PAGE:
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3,276,800,000 = 32,768 x 100,000 = 2^15 x 100,000 = 2^15 x 5^5 x 2^5 = 2^20 x 5^5

Therefore x =0, y =10, z = 5

xy/z = 0

The answer is B. Although this detailed explanation has been provided, you can straightaway reach the answer by realizing that x=0 since the large number given does not have 3 as a factor, and so xy/z has to be 0.
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3,276,800,000 = 32,768 x 100,000 = 2^15 x 100,000 = 2^15 x 5^5 x 2^5 = 2^20 x 5^5

Therefore x =0, y =10, z = 5

xy/z = 0

The answer is B. Although this detailed explanation has been provided, you can straightaway reach the answer by realizing that x=0 since the large number given does not have 3 as a factor, and so xy/z has to be 0.

Thanks but how did you get that the big number = 2^15? and why the absence of 3 from the factors would lead the fraction to be = zero?
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If we know that 3,276,800,000 is not divisible by 3 (which by the way you can quickly test by adding the digits of the number together and seeing whether they are divisble by 3) , this implies that when it is expressed in the form (3^x) (4^y) (5^z) the x=0. Hence xy/z =0 Concerning the 2^15, either you know the powers of 2 or you don't. This one is indeed very high so it seems unlikely to know it by heart. But if you divide 32768 by 8 for example you land on 4096 (which is 2^12) so you eventually figure out that it's 2^15. But again, this was not necessary in order to solve the question.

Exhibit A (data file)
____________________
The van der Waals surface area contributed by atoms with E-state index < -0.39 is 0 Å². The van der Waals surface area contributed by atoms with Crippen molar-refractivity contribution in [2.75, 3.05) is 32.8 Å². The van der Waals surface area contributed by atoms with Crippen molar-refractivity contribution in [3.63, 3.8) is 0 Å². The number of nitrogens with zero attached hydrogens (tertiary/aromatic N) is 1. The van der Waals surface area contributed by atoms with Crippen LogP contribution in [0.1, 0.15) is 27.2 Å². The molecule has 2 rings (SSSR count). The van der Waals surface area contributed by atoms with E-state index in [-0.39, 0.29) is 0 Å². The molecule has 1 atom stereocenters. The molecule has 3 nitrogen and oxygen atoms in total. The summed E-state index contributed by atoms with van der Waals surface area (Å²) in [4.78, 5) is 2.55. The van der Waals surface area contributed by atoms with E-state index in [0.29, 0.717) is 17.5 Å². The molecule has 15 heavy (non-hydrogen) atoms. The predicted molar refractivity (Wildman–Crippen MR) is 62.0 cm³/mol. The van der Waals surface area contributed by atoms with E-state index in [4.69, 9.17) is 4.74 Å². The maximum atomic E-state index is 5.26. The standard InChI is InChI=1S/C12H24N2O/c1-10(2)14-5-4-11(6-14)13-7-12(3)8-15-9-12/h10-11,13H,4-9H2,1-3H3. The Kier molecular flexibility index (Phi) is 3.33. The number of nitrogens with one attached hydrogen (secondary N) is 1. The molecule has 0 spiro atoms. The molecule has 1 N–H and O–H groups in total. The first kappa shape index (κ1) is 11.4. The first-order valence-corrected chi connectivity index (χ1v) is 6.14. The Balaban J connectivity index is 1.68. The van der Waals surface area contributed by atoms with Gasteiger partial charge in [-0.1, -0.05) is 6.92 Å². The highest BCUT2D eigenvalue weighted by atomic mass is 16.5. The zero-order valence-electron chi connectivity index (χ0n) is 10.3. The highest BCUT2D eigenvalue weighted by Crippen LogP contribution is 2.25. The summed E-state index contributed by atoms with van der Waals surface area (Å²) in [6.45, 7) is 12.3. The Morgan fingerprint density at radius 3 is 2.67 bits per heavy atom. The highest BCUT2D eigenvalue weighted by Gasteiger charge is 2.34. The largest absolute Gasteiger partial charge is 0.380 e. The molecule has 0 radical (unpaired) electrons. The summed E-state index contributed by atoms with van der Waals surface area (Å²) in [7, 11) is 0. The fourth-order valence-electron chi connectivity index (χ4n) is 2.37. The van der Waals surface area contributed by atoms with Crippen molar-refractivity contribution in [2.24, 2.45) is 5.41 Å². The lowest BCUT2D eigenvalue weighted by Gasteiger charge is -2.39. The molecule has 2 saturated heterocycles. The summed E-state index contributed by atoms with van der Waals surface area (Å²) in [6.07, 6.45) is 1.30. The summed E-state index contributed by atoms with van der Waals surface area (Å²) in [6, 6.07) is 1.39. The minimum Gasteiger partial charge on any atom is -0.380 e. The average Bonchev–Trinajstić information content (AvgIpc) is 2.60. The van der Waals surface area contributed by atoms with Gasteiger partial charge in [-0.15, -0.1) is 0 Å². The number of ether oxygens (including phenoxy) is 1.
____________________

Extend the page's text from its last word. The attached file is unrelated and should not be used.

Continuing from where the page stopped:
Re: For integers x, y, and z, if (3^x) (4^y) (5^z) = 3,276,800,0 [#permalink]

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07 Sep 2013, 12:48

'x' is the easiest to check here.. just add the digits of the number, sum is 26, thus this is not a multiple of 3.. since 'x' is an integer it must be '0'.. now neither of 'y' or 'z' could be '0' because just by looking we see that this number has trailing zeroes so it must have both 2 and 5...

so simply since 'x' is '0' the given solution is '0'. Hence B

Re: For integers x, y, and z, if (3^x) (4^y) (5^z) = 3,276,800,0 [#permalink]

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05 Sep 2015, 04:31

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Re: For integers x, y, and z, if (3^x) (4^y) (5^z) = 3,276,800,0 [#permalink]

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01 Jan 2017, 21:31

Hello from the GMAT Club BumpBot!

Thanks to another GMAT Club member, I have just discovered this valuable topic, yet it had no discussion for over a year. I am now bumping it up - doing my job. I think you may find it valuable (esp those replies with Kudos).

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